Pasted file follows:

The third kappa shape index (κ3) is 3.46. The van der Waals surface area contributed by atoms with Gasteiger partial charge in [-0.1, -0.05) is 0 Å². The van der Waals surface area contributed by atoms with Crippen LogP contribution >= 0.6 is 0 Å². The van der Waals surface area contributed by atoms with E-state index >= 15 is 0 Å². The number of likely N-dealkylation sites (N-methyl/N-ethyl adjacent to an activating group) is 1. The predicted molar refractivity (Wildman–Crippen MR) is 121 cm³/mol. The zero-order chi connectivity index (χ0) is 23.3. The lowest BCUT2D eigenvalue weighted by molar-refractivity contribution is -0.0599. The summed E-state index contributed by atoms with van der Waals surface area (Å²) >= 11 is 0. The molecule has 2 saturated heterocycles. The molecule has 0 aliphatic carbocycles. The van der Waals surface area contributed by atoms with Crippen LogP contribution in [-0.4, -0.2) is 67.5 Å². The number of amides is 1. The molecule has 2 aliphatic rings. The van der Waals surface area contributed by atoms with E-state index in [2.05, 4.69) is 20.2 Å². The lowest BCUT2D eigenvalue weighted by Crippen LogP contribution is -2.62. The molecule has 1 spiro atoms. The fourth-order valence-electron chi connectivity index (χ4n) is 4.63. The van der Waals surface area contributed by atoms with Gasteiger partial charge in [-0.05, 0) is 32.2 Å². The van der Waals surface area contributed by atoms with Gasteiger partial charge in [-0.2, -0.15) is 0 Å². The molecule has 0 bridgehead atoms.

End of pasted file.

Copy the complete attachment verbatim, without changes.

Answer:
The third kappa shape index (κ3) is 3.46. The van der Waals surface area contributed by atoms with Gasteiger partial charge in [-0.1, -0.05) is 0 Å². The van der Waals surface area contributed by atoms with Crippen LogP contribution >= 0.6 is 0 Å². The van der Waals surface area contributed by atoms with E-state index >= 15 is 0 Å². The number of likely N-dealkylation sites (N-methyl/N-ethyl adjacent to an activating group) is 1. The predicted molar refractivity (Wildman–Crippen MR) is 121 cm³/mol. The zero-order chi connectivity index (χ0) is 23.3. The lowest BCUT2D eigenvalue weighted by molar-refractivity contribution is -0.0599. The summed E-state index contributed by atoms with van der Waals surface area (Å²) >= 11 is 0. The molecule has 2 saturated heterocycles. The molecule has 0 aliphatic carbocycles. The van der Waals surface area contributed by atoms with Crippen LogP contribution in [-0.4, -0.2) is 67.5 Å². The number of amides is 1. The molecule has 2 aliphatic rings. The van der Waals surface area contributed by atoms with E-state index in [2.05, 4.69) is 20.2 Å². The lowest BCUT2D eigenvalue weighted by Crippen LogP contribution is -2.62. The molecule has 1 spiro atoms. The fourth-order valence-electron chi connectivity index (χ4n) is 4.63. The van der Waals surface area contributed by atoms with Gasteiger partial charge in [-0.05, 0) is 32.2 Å². The van der Waals surface area contributed by atoms with Gasteiger partial charge in [-0.2, -0.15) is 0 Å². The molecule has 0 bridgehead atoms.